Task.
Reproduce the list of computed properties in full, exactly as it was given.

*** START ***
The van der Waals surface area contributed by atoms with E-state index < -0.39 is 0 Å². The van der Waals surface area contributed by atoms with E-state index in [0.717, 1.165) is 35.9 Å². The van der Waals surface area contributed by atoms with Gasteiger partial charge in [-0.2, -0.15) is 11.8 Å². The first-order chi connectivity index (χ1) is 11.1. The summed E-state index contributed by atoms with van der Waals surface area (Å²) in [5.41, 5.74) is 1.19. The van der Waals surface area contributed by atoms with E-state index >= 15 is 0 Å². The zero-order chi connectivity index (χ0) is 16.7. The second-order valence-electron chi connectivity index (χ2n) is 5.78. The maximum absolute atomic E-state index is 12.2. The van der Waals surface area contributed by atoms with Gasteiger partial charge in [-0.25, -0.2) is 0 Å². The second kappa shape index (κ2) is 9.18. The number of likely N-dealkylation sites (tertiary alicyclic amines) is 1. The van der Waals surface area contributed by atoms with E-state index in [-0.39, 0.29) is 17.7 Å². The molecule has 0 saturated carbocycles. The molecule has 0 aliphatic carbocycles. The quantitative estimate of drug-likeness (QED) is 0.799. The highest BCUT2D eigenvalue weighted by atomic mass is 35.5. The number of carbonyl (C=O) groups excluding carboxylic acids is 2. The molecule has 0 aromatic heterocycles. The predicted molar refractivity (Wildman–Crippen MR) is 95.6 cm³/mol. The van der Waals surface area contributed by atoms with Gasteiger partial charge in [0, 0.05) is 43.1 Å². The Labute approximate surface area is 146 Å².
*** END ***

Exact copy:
The van der Waals surface area contributed by atoms with E-state index < -0.39 is 0 Å². The van der Waals surface area contributed by atoms with E-state index in [0.717, 1.165) is 35.9 Å². The van der Waals surface area contributed by atoms with Gasteiger partial charge in [-0.2, -0.15) is 11.8 Å². The first-order chi connectivity index (χ1) is 11.1. The summed E-state index contributed by atoms with van der Waals surface area (Å²) in [5.41, 5.74) is 1.19. The van der Waals surface area contributed by atoms with E-state index >= 15 is 0 Å². The zero-order chi connectivity index (χ0) is 16.7. The second-order valence-electron chi connectivity index (χ2n) is 5.78. The maximum absolute atomic E-state index is 12.2. The van der Waals surface area contributed by atoms with Gasteiger partial charge in [-0.25, -0.2) is 0 Å². The second kappa shape index (κ2) is 9.18. The number of likely N-dealkylation sites (tertiary alicyclic amines) is 1. The van der Waals surface area contributed by atoms with E-state index in [-0.39, 0.29) is 17.7 Å². The molecule has 0 saturated carbocycles. The molecule has 0 aliphatic carbocycles. The quantitative estimate of drug-likeness (QED) is 0.799. The highest BCUT2D eigenvalue weighted by atomic mass is 35.5. The number of carbonyl (C=O) groups excluding carboxylic acids is 2. The molecule has 0 aromatic heterocycles. The predicted molar refractivity (Wildman–Crippen MR) is 95.6 cm³/mol. The van der Waals surface area contributed by atoms with Gasteiger partial charge in [0, 0.05) is 43.1 Å². The Labute approximate surface area is 146 Å².